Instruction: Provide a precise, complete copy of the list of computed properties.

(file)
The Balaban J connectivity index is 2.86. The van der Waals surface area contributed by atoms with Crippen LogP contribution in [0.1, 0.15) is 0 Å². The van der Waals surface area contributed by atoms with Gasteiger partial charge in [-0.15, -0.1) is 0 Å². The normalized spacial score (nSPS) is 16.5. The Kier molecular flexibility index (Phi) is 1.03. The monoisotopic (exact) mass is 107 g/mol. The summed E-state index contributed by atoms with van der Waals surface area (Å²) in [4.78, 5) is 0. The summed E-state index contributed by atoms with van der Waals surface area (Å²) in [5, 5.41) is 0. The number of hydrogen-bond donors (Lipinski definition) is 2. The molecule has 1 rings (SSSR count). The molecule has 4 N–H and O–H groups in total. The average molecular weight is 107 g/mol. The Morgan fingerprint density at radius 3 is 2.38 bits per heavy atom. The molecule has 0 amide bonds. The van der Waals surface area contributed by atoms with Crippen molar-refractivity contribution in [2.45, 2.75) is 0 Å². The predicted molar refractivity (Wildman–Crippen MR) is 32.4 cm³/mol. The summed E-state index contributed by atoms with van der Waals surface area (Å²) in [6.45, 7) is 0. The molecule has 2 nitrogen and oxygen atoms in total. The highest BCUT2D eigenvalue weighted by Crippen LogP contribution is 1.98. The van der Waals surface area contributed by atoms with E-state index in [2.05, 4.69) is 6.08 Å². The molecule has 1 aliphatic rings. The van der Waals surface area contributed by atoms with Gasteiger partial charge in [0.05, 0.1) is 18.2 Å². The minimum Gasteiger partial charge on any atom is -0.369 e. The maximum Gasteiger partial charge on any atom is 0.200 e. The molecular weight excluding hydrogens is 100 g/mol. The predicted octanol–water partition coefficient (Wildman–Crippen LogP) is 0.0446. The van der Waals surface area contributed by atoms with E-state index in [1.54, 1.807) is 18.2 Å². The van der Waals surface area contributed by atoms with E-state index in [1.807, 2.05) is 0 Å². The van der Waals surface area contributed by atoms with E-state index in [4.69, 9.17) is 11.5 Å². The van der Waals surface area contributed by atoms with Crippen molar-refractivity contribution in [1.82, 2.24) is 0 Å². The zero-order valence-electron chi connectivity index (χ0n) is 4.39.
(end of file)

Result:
The Balaban J connectivity index is 2.86. The van der Waals surface area contributed by atoms with Crippen LogP contribution in [0.1, 0.15) is 0 Å². The van der Waals surface area contributed by atoms with Gasteiger partial charge in [-0.15, -0.1) is 0 Å². The normalized spacial score (nSPS) is 16.5. The Kier molecular flexibility index (Phi) is 1.03. The monoisotopic (exact) mass is 107 g/mol. The summed E-state index contributed by atoms with van der Waals surface area (Å²) in [4.78, 5) is 0. The summed E-state index contributed by atoms with van der Waals surface area (Å²) in [5, 5.41) is 0. The number of hydrogen-bond donors (Lipinski definition) is 2. The molecule has 1 rings (SSSR count). The molecule has 4 N–H and O–H groups in total. The average molecular weight is 107 g/mol. The Morgan fingerprint density at radius 3 is 2.38 bits per heavy atom. The molecule has 0 amide bonds. The van der Waals surface area contributed by atoms with Crippen molar-refractivity contribution in [2.45, 2.75) is 0 Å². The predicted molar refractivity (Wildman–Crippen MR) is 32.4 cm³/mol. The summed E-state index contributed by atoms with van der Waals surface area (Å²) in [6.45, 7) is 0. The molecule has 2 nitrogen and oxygen atoms in total. The highest BCUT2D eigenvalue weighted by Crippen LogP contribution is 1.98. The van der Waals surface area contributed by atoms with E-state index in [2.05, 4.69) is 6.08 Å². The molecule has 1 aliphatic rings. The van der Waals surface area contributed by atoms with Gasteiger partial charge in [0.05, 0.1) is 18.2 Å². The minimum Gasteiger partial charge on any atom is -0.369 e. The maximum Gasteiger partial charge on any atom is 0.200 e. The molecular weight excluding hydrogens is 100 g/mol. The predicted octanol–water partition coefficient (Wildman–Crippen LogP) is 0.0446. The van der Waals surface area contributed by atoms with E-state index in [1.54, 1.807) is 18.2 Å². The van der Waals surface area contributed by atoms with E-state index in [1.807, 2.05) is 0 Å². The van der Waals surface area contributed by atoms with E-state index in [4.69, 9.17) is 11.5 Å². The van der Waals surface area contributed by atoms with Crippen molar-refractivity contribution in [1.82, 2.24) is 0 Å². The zero-order valence-electron chi connectivity index (χ0n) is 4.39.